44 Psychographic Questions to Ask in a Customer Survey

Learn more about the psychographics of your audience with these questions.

Understanding who your customers are is the key to understanding what they want. When you’re creating your next customer survey, consider asking psychographic questions. This marketing strategy is useful to segment groups of your target audience, based on demographic and behavioral data points.

Using psychographic questions can reveal in-depth information about your audience’s opinions, personalities, lifestyles, and more. Read on to learn about this valuable tool and get some helpful psychographic questions to ask your audience.

What is a psychographic survey?

Psychographic segmentation studies and classifies people according to psychological categories, such as values, lifestyle, personality, opinions, attitudes, aspirations, and more. For instance, questions about political beliefs could be part of a psychographic survey.

This is different from demographics, which is objective data like age, education level, race, religion, geographic location, income, or household size. This can be helpful for marketing, but it leaves much to be desired. For example, if you only segmented groups by location, your marketing would be the same for everyone in that group, regardless of generation, income, careers, and other important characteristics.

Psychographic questions can reveal a lot of information about your target audience, when used correctly. Because psychographic data is qualitative, using open-ended questions in customer surveys and focus groups is key—and it’s particularly effective when you can solicit in-person responses or, as with Voiceform, voice responses.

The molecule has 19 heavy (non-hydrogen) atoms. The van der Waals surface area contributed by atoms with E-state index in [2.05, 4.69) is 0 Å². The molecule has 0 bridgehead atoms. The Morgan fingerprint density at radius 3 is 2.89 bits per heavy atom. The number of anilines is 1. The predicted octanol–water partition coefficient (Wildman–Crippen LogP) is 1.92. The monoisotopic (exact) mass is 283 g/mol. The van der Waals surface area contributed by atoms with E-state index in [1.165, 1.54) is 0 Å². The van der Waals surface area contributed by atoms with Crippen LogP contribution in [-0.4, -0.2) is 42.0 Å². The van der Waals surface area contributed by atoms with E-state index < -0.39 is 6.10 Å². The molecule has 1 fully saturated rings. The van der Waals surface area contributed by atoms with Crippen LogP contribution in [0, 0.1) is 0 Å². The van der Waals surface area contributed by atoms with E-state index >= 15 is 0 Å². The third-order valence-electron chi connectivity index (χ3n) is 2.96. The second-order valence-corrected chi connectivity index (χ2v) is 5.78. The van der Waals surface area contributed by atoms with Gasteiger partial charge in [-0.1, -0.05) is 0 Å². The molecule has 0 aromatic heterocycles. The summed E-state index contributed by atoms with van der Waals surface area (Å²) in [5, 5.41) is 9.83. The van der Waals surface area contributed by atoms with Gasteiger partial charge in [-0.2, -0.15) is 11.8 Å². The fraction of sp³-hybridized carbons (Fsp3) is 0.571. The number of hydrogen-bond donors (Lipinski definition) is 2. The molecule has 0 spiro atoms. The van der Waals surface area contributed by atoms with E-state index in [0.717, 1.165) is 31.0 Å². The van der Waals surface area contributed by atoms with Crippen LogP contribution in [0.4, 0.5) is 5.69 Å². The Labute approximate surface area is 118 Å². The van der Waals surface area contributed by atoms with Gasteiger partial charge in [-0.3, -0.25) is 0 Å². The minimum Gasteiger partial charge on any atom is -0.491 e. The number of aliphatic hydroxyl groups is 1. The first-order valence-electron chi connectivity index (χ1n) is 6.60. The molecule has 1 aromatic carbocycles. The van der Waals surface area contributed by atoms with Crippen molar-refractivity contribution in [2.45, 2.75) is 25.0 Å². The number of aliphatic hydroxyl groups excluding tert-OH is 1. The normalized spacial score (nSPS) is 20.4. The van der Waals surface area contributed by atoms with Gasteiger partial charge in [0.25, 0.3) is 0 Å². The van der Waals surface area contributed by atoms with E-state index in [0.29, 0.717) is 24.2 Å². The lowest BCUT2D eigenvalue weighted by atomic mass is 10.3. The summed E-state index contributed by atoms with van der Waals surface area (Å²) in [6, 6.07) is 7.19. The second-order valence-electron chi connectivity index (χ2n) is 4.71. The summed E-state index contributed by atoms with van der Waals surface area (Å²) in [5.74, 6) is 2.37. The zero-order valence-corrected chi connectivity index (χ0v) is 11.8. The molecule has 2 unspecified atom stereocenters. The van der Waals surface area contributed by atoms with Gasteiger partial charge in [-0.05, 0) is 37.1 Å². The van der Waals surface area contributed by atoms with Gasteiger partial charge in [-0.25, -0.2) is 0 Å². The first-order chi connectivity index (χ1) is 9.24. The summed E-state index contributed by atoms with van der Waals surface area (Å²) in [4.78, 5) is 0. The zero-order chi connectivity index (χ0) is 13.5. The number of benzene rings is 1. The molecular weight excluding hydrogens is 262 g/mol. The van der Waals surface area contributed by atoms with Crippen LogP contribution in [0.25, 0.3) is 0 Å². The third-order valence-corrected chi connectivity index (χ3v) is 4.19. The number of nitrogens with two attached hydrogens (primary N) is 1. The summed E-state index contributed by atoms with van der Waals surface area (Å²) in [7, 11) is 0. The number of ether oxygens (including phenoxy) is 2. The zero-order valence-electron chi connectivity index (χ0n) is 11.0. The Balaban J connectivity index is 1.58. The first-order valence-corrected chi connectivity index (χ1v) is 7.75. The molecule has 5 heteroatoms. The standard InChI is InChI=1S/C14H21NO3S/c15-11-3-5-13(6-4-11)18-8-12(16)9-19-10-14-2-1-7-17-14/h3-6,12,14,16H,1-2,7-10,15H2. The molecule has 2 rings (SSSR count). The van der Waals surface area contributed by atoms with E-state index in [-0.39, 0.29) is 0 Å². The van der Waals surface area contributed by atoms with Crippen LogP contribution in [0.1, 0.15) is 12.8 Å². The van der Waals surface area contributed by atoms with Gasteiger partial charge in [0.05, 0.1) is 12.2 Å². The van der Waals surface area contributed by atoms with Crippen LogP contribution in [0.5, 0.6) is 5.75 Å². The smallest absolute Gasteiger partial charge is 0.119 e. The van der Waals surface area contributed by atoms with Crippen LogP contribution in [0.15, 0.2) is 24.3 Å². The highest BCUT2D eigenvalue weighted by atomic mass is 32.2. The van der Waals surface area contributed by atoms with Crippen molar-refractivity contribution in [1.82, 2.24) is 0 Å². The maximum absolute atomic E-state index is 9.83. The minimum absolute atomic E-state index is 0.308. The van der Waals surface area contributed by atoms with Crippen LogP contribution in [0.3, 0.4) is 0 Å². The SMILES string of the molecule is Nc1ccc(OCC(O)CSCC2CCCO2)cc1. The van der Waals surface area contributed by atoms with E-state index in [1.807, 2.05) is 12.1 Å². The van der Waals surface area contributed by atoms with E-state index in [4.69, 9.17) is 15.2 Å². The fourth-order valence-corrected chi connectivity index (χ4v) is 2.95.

Why use psychographic questions in a customer survey?

Psychographic segmentation (also known as attitudinal targeting) is up to four times more effective than using demographic information. It’s particularly useful for predicting customer behavior, such as when a college student is most likely to buy a new laptop. When you understand your customers on a deeper level, you can tailor your branding, marketing, advertising, and future products to meet their needs.

Psychographic questions don’t just tell you who your customers are—they also analyze why they are the way they are, and why they do what they do. Understanding beliefs, personalities, motivations, lifestyles, and other personality traits is the key to revealing hidden motivations, assumptions, and attitudes. This allows businesses to specifically target certain segments of the population, which ultimately saves time, money, and other company resources.

Psychographic questions to ask

Here are some examples of psychographic questions you can use in your next customer survey.

Needs and wants

Understanding a group’s needs and wants can provide valuable insight. You can make your questions as broad or as specific as you require:

  1. Do you perform a caretaking role for anyone in your household?
  2. Who do you spend the most money on: yourself, friends, family, or others?
  3. Do you feel like you make ends meet each month?
  4. How do you budget/plan for the month ahead?
  5. Would you rather have more time or money?
  6. How would you rate your stress level?
  7. What’s your biggest source of stress?
  8. Do you get enough sleep? Why or why not?
  9. How often do you engage in self-care activities? What are they?
  10. How do you travel to work?
  11. How much time do you spend traveling to work?